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Weaving together identities

February 4, 2022

Amira Oguntoyinbo
A basketful of art: A visitor at the Bowdoin College Museum of Art takes a look at pieces in the Wabanaki basket-making exhibit. Basket-making is a rich cultural tradition in Indigenous Maine communities.

Native American Students’ Association (NASA) welcomed artist, activist and model Geo Soctomah Neptune to campus in conjunction with the opening of the Wabanaki basket-making exhibit at the Bowdoin College Museum of Art (BCMA).

Shandiin Largo ’23, a NASA leader and student curator, sees the exhibit as a display of Native American voices on campus, with special consideration to the historical relationship between Native people and museums.

“This is one of the first times there has been collaboration with Native people on how they should be represented,” Largo said.

The exhibit features the basketry of Geo Neptune, their grandmother Molly Neptune Parker and other contemporary and historic Wabanaki artists. Bowdoin’s permanent collection consists primarily of baskets acquired as gifts from patrons and one recently acquired piece of Geo Neptune’s. Other pieces are borrowed from the Peary-MacMillan Arctic Museum collection and the Maine Historical Society.

The exhibit was originated and implemented by the leaders of NASA, who selected the artwork, researched and produced labels.

“There weren’t a lot of restrictions on what we could do, and there was a lot of collaboration between us as curators, but also collaborating with staff,” Largo said.

Sabrina Lin ’21, Curatorial Assistant and Manager of Student Programs at the BCMA, appreciated the insights of student curators and emphasized the Museum’s role as offering support for their ideas.

“I think it’s really refreshing to have the perspective of students who are not necessarily art historians by training but feel very passionate about the subject … [especially] Native American curators who have lived experiences in Indigenous communities that understand the value of a tradition that is passed down through family units and generations. The spirit of community, nurturing and mentorship [are] really emphasized in the exhibition,” Lin said.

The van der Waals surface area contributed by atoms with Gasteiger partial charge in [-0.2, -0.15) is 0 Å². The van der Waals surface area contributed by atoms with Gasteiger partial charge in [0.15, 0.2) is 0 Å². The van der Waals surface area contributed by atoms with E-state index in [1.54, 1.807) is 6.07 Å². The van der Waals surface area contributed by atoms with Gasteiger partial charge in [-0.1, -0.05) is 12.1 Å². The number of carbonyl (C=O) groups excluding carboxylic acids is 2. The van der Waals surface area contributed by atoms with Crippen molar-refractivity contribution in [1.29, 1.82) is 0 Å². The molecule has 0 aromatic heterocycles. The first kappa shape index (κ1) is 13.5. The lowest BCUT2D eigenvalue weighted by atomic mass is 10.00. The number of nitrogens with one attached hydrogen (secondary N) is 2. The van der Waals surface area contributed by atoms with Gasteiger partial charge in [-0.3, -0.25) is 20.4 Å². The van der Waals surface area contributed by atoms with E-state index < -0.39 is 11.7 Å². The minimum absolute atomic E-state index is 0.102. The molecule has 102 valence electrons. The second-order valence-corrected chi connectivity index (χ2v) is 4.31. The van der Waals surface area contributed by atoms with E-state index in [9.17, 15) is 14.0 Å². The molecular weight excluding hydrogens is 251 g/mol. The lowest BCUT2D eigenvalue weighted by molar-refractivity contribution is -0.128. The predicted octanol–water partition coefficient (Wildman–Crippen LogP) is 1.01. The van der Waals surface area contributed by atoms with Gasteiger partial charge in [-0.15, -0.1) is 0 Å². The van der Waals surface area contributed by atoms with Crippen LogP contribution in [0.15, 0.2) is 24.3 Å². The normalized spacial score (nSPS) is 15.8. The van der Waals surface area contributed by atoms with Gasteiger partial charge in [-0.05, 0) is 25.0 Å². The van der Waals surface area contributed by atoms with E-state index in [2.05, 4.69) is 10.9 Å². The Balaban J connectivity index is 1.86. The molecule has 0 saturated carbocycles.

Neptune learned the art of basketmaking from their grandmother, Molly Neptune Parker, who was a celebrated basket-maker and indigenous leader.

“Molly was such a light,” Largo said. “She was such a big inspiration for a lot of us in terms of what we wanted to do with restarting traditions on campus.”

Neptune’s art is also linked to their identity as a member of the Snow Owl Clan and as a Two-Spirit. A Two-Spirit is someone known in indigenous communities as a person who sometimes embodies specialized work roles, gender variation, spiritual sanction and same-sex relations. The Wabanaki creation story of the first Two-Spirit person holds special significance for Neptune, who identifies as non-binary.

Other Wabanaki stories inspire Neptune’s artwork, such as “Apikcilu Binds the Sun.” This piece, featured in the BCMA’s exhibit, tells the story of why night and day exist. Neptune also crafted a basket named after the Passamaquoddy song “Ceremony of the Singing Stars” following the 2016 Pulse Nightclub shooting in Orlando, Florida.

The immediacy and relevance of the traditions and stories that Neptune shares is part of what Largo and the other student curators wanted the Bowdoin community to draw from the exhibition.

“A lot of conversations surrounding native identity are rooted in the past tense, and we wanted to bring that to a more contemporary light, especially in terms of Wabanaki basketry,” Largo said. “It’s really rooted in tradition and cultural practices, but it’s also something that’s changed to become more contemporary, with more recent patterns that have been created. And it’s being shared by people like [Neptune].”


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